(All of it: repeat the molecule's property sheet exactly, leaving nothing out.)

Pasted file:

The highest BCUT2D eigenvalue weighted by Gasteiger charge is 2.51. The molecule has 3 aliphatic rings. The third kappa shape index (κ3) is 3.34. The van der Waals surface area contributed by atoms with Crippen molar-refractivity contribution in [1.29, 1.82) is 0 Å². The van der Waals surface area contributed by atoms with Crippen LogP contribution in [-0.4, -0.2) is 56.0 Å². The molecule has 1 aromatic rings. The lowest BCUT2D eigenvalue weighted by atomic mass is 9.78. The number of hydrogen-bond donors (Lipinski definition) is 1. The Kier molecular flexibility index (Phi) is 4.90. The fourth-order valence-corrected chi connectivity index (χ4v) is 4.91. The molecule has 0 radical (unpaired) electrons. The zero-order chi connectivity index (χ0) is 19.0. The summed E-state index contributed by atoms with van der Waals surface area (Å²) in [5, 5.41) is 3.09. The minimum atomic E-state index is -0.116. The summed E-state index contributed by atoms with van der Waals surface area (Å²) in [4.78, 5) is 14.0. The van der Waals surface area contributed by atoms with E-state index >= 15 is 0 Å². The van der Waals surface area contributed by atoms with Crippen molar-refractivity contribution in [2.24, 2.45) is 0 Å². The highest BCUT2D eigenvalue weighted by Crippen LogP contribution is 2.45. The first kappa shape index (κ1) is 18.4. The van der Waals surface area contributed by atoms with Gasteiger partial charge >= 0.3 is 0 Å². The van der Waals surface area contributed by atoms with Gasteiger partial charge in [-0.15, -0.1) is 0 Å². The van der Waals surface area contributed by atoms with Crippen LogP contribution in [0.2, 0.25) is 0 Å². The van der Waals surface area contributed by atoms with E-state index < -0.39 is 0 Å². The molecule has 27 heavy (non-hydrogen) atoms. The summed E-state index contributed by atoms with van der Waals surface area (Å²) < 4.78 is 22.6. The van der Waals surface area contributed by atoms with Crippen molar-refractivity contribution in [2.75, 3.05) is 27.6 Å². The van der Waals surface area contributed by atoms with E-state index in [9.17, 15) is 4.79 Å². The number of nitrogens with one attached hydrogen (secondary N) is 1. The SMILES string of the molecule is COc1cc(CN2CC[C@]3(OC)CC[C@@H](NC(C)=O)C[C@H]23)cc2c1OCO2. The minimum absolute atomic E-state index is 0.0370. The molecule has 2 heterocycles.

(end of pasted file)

The highest BCUT2D eigenvalue weighted by Gasteiger charge is 2.51. The molecule has 3 aliphatic rings. The third kappa shape index (κ3) is 3.34. The van der Waals surface area contributed by atoms with Crippen molar-refractivity contribution in [1.29, 1.82) is 0 Å². The van der Waals surface area contributed by atoms with Crippen LogP contribution in [-0.4, -0.2) is 56.0 Å². The molecule has 1 aromatic rings. The lowest BCUT2D eigenvalue weighted by atomic mass is 9.78. The number of hydrogen-bond donors (Lipinski definition) is 1. The Kier molecular flexibility index (Phi) is 4.90. The fourth-order valence-corrected chi connectivity index (χ4v) is 4.91. The molecule has 0 radical (unpaired) electrons. The zero-order chi connectivity index (χ0) is 19.0. The summed E-state index contributed by atoms with van der Waals surface area (Å²) in [5, 5.41) is 3.09. The minimum atomic E-state index is -0.116. The summed E-state index contributed by atoms with van der Waals surface area (Å²) in [4.78, 5) is 14.0. The van der Waals surface area contributed by atoms with E-state index >= 15 is 0 Å². The van der Waals surface area contributed by atoms with Crippen molar-refractivity contribution in [2.24, 2.45) is 0 Å². The highest BCUT2D eigenvalue weighted by Crippen LogP contribution is 2.45. The first kappa shape index (κ1) is 18.4. The van der Waals surface area contributed by atoms with Gasteiger partial charge >= 0.3 is 0 Å². The van der Waals surface area contributed by atoms with Gasteiger partial charge in [-0.15, -0.1) is 0 Å². The van der Waals surface area contributed by atoms with Crippen LogP contribution in [0.2, 0.25) is 0 Å². The van der Waals surface area contributed by atoms with E-state index < -0.39 is 0 Å². The molecule has 27 heavy (non-hydrogen) atoms. The summed E-state index contributed by atoms with van der Waals surface area (Å²) < 4.78 is 22.6. The van der Waals surface area contributed by atoms with Crippen molar-refractivity contribution in [2.75, 3.05) is 27.6 Å². The van der Waals surface area contributed by atoms with E-state index in [9.17, 15) is 4.79 Å². The number of nitrogens with one attached hydrogen (secondary N) is 1. The SMILES string of the molecule is COc1cc(CN2CC[C@]3(OC)CC[C@@H](NC(C)=O)C[C@H]23)cc2c1OCO2. The minimum absolute atomic E-state index is 0.0370. The molecule has 2 heterocycles.